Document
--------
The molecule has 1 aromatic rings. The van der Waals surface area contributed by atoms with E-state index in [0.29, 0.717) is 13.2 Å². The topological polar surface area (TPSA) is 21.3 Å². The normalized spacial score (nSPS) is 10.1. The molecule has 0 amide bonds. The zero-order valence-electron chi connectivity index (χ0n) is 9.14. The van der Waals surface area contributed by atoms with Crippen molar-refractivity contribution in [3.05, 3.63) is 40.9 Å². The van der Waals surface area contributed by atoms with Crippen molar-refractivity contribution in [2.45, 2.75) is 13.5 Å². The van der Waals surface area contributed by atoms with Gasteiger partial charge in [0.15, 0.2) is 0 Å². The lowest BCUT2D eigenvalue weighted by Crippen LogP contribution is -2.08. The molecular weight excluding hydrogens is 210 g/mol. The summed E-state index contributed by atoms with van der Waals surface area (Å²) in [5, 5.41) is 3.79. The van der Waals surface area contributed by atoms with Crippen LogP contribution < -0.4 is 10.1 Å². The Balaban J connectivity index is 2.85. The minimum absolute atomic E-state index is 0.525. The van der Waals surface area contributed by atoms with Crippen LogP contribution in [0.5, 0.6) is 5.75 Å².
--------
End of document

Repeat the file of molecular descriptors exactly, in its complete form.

The molecule has 1 aromatic rings. The van der Waals surface area contributed by atoms with E-state index in [0.29, 0.717) is 13.2 Å². The topological polar surface area (TPSA) is 21.3 Å². The normalized spacial score (nSPS) is 10.1. The molecule has 0 amide bonds. The zero-order valence-electron chi connectivity index (χ0n) is 9.14. The van der Waals surface area contributed by atoms with Crippen molar-refractivity contribution in [3.05, 3.63) is 40.9 Å². The van der Waals surface area contributed by atoms with Crippen molar-refractivity contribution in [2.45, 2.75) is 13.5 Å². The van der Waals surface area contributed by atoms with Gasteiger partial charge in [0.15, 0.2) is 0 Å². The lowest BCUT2D eigenvalue weighted by Crippen LogP contribution is -2.08. The molecular weight excluding hydrogens is 210 g/mol. The summed E-state index contributed by atoms with van der Waals surface area (Å²) in [5, 5.41) is 3.79. The van der Waals surface area contributed by atoms with Crippen LogP contribution < -0.4 is 10.1 Å². The Balaban J connectivity index is 2.85. The minimum absolute atomic E-state index is 0.525. The van der Waals surface area contributed by atoms with Crippen LogP contribution in [0.5, 0.6) is 5.75 Å².